4. Give Yourself Time To Rest

Resting and recharging is vital to success. Juggling different jobs isn’t easy. You need to give yourself time away from the desk to mentally and physically rest and recharge. Try to give yourself a day off each week. If your workload is too heavy, make the most of your free hours. Bake cookies, take a yoga class, or walk around the block, whatever de-stresses you. By giving yourself these outlets away from work, you’ll be able to return to your responsibilities fresh and motivated.

Are you interested in exploring different career paths? We can help you create an action plan for the career of your dreams.


Posted on October 23, 2018 and filed under Career.

Is It OK To Lie On Your Resume?

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Job hunters know the weight a resume has to help land your dream job. Your resume is the first impression interviewers have of you – it can make or break your chance with a company. With increasing competition on the job market, it’s tempting to stretch the truth or lie on your resume to make your experience or skill set seem more impressive than it actually is. But is that ever ok?

Honesty is the Best Policy

Our team of career coaching experts insists honesty is ALWAYS the best policy, especially on your resume. Your resume may land you the job interview but if you fibbed about your skill set or experience, it won’t take long for the hiring manager to see the truth. Broken trust dooms the relationship from the start.

Let’s say your resume says you’re proficient in Microsoft Excel – great, that’s a skillset a prospective company really needs. You’re hired and your first assignment is to create an automated Excel sheet for reporting purposes. You don’t know where to begin because you fibbed on your resume – you are more of an Excel novice. What do you do? That’s not how you want to start a new job!

What To Do Instead of Lying On Your Resume

Exaggerating on your resume may seem attractive, especially when changing careers in a competitive job market. But it’s just not worth it. Be upfront and honest with the hiring manager about all aspects of your resume and your career goals. Aim for a strong resume that brings out your strengths and aligns with what the employer is looking for.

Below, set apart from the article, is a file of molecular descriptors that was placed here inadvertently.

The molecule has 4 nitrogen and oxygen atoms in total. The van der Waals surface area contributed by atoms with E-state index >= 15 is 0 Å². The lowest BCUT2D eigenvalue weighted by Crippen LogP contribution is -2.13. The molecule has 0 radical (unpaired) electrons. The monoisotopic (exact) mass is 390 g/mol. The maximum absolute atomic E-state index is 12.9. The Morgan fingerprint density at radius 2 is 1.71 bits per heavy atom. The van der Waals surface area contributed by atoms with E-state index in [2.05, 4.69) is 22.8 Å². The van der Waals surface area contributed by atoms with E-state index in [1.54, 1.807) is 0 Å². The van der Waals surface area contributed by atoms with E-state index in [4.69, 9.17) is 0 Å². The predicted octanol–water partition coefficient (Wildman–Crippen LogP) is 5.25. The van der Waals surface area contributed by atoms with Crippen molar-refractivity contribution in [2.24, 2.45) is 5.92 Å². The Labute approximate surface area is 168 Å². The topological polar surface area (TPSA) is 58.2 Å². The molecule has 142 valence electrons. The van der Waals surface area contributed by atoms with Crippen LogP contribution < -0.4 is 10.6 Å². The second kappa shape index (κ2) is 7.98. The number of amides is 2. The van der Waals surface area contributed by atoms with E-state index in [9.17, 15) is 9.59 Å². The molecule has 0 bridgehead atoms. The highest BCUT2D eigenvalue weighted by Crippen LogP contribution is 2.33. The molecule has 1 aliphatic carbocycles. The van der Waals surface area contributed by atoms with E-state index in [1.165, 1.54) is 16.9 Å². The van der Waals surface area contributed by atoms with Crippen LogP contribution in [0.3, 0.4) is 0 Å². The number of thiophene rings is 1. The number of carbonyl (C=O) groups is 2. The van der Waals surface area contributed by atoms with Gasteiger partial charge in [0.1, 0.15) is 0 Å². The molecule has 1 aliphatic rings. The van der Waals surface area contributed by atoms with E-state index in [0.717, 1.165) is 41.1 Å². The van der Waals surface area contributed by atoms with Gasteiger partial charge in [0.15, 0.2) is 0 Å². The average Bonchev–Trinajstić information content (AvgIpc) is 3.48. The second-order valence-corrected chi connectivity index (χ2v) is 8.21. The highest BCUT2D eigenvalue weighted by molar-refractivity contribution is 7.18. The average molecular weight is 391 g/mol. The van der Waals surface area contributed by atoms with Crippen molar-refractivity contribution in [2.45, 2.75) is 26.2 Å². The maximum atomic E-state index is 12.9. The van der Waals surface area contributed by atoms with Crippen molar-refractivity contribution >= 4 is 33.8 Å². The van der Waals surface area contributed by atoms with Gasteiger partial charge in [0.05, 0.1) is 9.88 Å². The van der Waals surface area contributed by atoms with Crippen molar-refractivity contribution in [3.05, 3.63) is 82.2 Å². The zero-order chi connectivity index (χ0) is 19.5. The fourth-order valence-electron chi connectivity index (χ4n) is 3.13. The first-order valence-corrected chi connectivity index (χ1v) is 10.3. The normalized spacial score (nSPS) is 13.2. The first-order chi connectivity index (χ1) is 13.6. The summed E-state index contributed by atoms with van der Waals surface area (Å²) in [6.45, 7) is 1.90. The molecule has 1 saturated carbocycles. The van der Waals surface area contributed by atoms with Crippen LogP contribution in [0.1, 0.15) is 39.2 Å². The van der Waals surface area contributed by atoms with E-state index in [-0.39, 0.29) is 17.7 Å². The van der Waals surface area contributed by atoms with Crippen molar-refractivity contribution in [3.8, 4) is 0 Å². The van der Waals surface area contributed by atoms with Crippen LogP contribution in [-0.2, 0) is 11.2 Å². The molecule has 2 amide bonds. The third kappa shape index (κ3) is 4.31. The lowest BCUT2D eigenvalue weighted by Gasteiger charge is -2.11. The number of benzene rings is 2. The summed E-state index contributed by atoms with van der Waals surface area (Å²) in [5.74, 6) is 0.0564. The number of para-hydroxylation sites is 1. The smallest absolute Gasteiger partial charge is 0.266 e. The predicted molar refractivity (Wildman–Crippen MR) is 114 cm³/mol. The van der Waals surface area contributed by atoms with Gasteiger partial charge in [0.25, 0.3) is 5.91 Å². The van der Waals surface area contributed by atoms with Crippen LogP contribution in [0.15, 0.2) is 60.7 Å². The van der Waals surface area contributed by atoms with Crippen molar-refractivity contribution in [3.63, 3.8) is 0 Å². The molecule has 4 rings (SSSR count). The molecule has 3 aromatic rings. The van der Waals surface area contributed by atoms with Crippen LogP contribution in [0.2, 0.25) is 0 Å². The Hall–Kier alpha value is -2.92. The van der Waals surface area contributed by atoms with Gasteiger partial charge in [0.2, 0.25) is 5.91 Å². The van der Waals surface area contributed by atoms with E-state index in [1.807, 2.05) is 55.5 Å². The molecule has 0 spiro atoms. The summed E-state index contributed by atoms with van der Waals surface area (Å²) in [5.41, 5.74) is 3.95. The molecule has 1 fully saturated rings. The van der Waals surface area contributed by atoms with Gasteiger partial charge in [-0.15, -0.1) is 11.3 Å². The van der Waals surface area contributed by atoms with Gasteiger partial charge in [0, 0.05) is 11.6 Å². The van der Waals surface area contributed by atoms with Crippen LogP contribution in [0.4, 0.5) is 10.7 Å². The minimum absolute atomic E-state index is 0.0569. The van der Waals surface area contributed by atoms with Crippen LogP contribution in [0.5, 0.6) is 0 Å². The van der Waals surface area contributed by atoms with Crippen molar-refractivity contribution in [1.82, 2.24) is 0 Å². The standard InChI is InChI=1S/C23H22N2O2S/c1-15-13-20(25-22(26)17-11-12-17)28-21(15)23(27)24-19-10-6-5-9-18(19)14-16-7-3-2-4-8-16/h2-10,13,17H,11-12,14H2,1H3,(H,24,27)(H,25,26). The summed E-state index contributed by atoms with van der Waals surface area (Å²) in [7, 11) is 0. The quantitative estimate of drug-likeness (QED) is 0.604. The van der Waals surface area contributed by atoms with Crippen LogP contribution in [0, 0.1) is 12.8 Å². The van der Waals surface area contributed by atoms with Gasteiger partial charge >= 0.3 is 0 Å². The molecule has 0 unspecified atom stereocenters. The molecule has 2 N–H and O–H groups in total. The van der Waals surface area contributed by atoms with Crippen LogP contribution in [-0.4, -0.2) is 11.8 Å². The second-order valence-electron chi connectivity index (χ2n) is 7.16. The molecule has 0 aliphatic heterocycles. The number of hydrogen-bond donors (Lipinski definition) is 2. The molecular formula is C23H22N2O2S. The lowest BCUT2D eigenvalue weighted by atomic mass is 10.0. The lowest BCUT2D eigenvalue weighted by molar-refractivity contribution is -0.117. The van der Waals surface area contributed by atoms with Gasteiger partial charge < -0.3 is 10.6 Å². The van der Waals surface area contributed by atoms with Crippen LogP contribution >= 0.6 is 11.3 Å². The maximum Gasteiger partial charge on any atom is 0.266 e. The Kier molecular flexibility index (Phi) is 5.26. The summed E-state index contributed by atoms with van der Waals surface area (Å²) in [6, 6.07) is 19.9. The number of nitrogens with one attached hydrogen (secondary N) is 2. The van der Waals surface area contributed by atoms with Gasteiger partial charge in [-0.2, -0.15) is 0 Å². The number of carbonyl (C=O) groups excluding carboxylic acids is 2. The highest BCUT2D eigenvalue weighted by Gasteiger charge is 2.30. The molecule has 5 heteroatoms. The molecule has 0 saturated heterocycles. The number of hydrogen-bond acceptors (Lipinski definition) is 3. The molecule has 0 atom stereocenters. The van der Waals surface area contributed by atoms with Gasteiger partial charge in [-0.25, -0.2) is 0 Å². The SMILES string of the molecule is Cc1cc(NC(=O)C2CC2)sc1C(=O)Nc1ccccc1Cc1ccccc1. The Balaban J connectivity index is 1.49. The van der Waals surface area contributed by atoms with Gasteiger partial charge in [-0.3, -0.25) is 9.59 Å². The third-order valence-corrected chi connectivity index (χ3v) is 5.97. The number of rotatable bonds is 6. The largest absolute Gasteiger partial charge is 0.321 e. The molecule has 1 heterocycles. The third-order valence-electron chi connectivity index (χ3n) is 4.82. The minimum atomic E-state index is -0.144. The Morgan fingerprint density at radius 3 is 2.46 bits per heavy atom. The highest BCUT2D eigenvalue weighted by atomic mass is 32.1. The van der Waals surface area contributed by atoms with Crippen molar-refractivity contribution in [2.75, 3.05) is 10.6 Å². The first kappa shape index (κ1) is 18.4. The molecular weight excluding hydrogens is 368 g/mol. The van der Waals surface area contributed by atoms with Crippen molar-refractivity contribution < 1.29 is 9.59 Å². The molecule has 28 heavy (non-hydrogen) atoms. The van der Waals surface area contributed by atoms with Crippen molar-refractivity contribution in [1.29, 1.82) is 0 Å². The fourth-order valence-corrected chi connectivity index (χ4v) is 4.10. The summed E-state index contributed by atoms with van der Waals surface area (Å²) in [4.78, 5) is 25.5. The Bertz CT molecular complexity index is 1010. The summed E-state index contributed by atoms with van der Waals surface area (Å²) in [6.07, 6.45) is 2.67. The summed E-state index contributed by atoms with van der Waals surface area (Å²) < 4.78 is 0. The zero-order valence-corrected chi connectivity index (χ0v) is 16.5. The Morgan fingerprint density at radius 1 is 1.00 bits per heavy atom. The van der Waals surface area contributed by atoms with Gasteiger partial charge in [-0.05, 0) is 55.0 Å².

Leveraging A Career Coach To Showcase Your Value

At The Wilbanks Consulting Group, we work with individuals who are changing careers, have employment gaps, and other tricky situations to approach from a resume perspective. We can position your resume to bring out not only your best experiences but also the soft skills you’d like to develop further. If you need guidance on navigating the resume road, we are here to connect.

Posted on October 17, 2018 and filed under Resume.

5 Negative Habits You Need To Break Before Landing Your Next Job

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Negative habits in the workplace not only reflect badly on you, but they can also contribute to a toxic work environment. Identifying your negative habits is the first step to breaking them. Thankfully with a positive attitude and shift in mentality, you can overcome your negative patterns and instead create productive actions.

1. Gossip

While workplaces have become increasingly casual, that doesn’t mean you can chat with your coworkers the same way you do with your best friends at happy hour. Gossip in the office breeds a toxic workplace. Remain self-aware of how you appear to others. While it may be tempting, avoid speaking poorly about others behind their backs. And if there is an issue, remain professional and approach the individual or their manager and give them feedback.

2. Solo-Mentality

You weren’t hired to do it all by yourself. While it may make you feel satisfied not asking for help, the solo-mentality can make you seem like you aren’t a team player. Working with a team helps you grow professionally and makes your job more enjoyable. Of course, there will be times when you need to put your head down and get work done. Aim to create a balance between working solo and working with a team. If you struggle to find this balance, ask your manager for feedback. They will likely be happy you asked.

3. Not Taking Responsibility For Your Actions